In a time where many people feel bipartisanship is dead, the House of Representatives passed on November 29 in a landslide of 389 to 15 HR 3012 – the Fairness for High Skilled Immigrants Act. If the bill is eventually passed by the Senate and signed by President Obama, it would eliminate country caps on employment immigration categories and it would raise the family-based visa caps for each country from 7% to 15% of the total visa category. The bill wouldn’t eliminate employment immigration numbers overnight as EB-2 and EB-3 countries will still exist with each country facing a cap of 25% of visas issued for each country for a two year period. After the two year period is over, the cap increases to 85% for each country.
The bill is expected to be extremely beneficial to individuals from China, India, and the Philippines as those in both family-sponsored and employment-sponsored immigration categories continue to face long wait times. However, the total number of employment and family sponsored visas would remain the same. Therefore, this bill simply is a numbers game and fails to grasp the critical problem of strict numerical limits for these visas.
Currently, 140,000 employment based visas are available each year. This number is divided between the five categories. No more than 9,800 nationals of the same country can receive employment visas. The bill will increase that number to 21,000. However, the employment-immigration number includes not only the employees, but also their immediate family members. Therefore, the actual number of foreign workers coming under employment visas is likely much lower.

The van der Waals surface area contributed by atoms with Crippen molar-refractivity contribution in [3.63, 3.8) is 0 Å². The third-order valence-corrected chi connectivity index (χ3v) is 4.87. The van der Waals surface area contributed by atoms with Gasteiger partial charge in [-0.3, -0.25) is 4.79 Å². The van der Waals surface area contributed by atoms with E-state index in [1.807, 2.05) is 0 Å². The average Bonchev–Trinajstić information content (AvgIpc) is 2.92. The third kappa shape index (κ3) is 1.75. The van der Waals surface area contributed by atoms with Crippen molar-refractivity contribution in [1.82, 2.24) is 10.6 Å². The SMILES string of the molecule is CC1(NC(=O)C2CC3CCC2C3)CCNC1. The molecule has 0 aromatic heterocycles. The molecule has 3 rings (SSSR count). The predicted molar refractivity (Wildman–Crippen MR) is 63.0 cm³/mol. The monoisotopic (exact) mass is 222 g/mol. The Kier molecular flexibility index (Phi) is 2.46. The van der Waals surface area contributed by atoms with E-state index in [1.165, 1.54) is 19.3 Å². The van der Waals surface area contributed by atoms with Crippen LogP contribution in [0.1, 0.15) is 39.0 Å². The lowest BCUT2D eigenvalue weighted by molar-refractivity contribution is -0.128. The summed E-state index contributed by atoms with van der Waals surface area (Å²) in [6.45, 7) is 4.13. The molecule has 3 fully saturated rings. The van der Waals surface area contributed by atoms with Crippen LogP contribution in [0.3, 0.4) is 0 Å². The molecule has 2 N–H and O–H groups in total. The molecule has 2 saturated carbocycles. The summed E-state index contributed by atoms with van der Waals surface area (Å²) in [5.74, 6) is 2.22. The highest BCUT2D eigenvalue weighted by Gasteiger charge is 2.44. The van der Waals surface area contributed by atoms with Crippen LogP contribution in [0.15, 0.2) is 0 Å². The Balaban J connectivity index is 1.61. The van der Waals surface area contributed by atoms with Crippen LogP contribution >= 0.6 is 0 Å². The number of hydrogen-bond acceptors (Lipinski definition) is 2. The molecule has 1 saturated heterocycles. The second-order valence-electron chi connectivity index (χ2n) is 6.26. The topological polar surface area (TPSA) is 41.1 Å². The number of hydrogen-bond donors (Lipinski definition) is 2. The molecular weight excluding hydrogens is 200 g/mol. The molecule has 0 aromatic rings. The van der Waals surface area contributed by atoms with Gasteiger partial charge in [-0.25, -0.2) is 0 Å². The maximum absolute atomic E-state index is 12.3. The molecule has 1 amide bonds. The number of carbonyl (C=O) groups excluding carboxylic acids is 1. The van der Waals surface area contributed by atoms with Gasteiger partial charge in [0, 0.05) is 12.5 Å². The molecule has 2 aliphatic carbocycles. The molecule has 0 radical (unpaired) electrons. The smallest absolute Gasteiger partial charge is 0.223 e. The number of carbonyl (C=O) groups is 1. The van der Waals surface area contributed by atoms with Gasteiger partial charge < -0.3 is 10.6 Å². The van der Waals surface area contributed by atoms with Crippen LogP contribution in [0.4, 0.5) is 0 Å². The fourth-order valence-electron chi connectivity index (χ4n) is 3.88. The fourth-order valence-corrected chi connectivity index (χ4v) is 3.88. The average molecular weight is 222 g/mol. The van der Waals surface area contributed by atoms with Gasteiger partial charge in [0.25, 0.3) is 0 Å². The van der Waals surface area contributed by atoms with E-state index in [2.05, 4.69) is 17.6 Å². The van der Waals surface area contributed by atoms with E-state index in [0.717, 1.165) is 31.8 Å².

While this may be a small victory for China and India as priority dates would move up dramatically if the bill passes, it will create backlogs in places where previously none existed. This bill would make one wait period for all countries by 2015. Therefore, Congress has played a numbers game rather than fixing the real issue – an undersupply of employment visas. Although there isn’t much support for increasing green card quota numbers, Congress is considering an exemption on employment visas for foreign nationals who have earned advanced degrees in science, technology, engineering, and mathematics from U.S. universities. Congress however has failed to listen to the testimony of top executives in the high tech industry which state their continued under-supply of workers is a result of the employment immigration quotas. U.S. workers will not be harmed if the quotas are increased because demand has far exceeded supply. In addition, many other countries are currently seizing on this reality by attracting these professions from STEM categories that the US has been slow in recognizing.
Although many are saying that because of HR 3012, bipartisanship is not dead, it is easy to see why such a bill would pass. It really doesn’t change anything or promote reform. It is simply a numbers game and a superficial change.
Danielle Beach-Oswald is the current President and Managing Partner of Beach-Oswald Immigration Law Associates in Washington, DC. Ms. Beach utilizes her 19 years of experience in immigration law to help individuals immigrate to the United States for humanitarian reasons. Born in Brussels, Belgium, Ms. Beach has lived in England, Belgium, Italy and Ivory Coast and has traveled extensively to many countries. Ms. Beach advocates for clients from around the world who seek freedom from torture in their country, or who are victims of domestic violence and trafficking. She has also represented her clients at U.S. Consulates in Romania, China, Canada, Mexico, and several African countries. With her extensive experience in family-based and employment-based immigration law Ms. Beach not only assists her clients in obtaining a better standard of living in the United States, she also helps employers obtain professional visas, and petitions for family members. She also handles many complex naturalization issues. Ms. Beach has unique expertise representing clients in immigration matters pending before the Federal District Courts, Circuit Courts, Board of Immigration Appeals and Immigration Courts. She has won over 400 humanitarian cases in the United States. Her firm's website is www.boilapc.com.